For a few moments I should like to say something about waste collection. The other point I wish to raise concerns pollution of water. But regarding waste collection—I am now specifically referring to litter—I am very pleased to see that by Clause 20 the Government are to bring in new arrangements by which county councils in England and Wales will co-ordinate in a litter plan with the district councils. In Scotland, too, under subsection (2) of the clause, I see now that the Government are to bring the regional authorities into consultation and, therefore, we shall have the regional authority or the islands council preparing proposals for dealing with litter. From the visual point of view, one of the worst aspects of litter is the old mattresses and old beds and such junk which is far too big to go into dustbins and so is dumped in isolated places. I hope that through the new arrangement under Clause 20 these eyesores in the countryside will be cleared up.

Before I leave the subject of waste, may I say, as President of the Hotels and Restaurants Association of Kent, how disappointed the Association is, as I imagine is the national Association, because, as I read this Bill, waste from hotels and restaurants is to be classified as "commercial waste". I was hoping it would be classified as household waste in the Bill because if it is so classified it is collected free. It will often surely be extremely difficult to make this distinction. As I think I said on the Committee stage of the previous Bill, one might consider a block of flats where the residents use a restaurant in the block. Is the restaurant waste going to be classified as commercial waste or as household waste? Presumably it all goes into the same receptacles. I hope that the Government will repent on this point, because in the South-East of England we have thousands of small hotels and boarding houses and presumably their house refuse will be classed under this Bill as commercial waste. It will mean that the landladies will have to pay for their refuse collection. Some of them can ill afford it.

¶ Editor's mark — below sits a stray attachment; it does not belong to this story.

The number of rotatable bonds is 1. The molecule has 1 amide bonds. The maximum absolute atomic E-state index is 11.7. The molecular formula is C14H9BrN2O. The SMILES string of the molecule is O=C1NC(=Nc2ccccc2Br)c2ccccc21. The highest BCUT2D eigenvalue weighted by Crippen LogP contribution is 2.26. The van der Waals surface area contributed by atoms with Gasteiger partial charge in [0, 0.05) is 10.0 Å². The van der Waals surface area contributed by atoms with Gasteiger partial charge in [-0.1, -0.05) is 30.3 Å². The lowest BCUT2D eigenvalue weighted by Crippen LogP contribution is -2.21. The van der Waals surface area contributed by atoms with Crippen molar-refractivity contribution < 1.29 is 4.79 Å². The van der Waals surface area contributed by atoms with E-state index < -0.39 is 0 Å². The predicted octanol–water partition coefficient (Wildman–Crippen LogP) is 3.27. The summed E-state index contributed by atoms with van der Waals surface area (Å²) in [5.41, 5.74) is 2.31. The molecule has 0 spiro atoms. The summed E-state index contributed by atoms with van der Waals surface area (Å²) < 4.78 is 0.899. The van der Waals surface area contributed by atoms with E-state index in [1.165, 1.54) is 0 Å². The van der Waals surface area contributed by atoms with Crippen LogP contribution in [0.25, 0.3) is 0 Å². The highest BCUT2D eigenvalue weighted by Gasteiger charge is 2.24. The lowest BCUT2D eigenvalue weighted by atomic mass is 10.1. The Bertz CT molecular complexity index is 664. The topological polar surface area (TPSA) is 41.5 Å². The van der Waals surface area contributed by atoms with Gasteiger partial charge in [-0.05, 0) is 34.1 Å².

I should now like to go on to deal with Part II and pollution of water. Several noble Lords, and the noble Baroness who has just sat down, have referred to agriculture. As others have done, I most heartily welcome the fact that now the Minister of Agriculture and the Secretary of State for the Environment will both hear appeals against orders made by the Water Authority under this legislation. But I feel that the Government are being rather unfair here as regards farmers. I made this point on the previous Bill. If one has one's land compulsorily acquired one is paid compensation. Yet if a farmer is carrying on good agricultural practice as he has done for years, a meritorious practice, which has always been legal, I do not see why he has to suffer loss under an order made by the Water Authority, and why he cannot be compensated. I quite agree that where a farmer has knowingly allowed effluent to go into a stream he should be severely punished. I agree with the noble Lord, Lord Henley, in that I believe the penalties prescribed in this Bill are probably not hard enough. But I feel there is definite unfairness to farmers.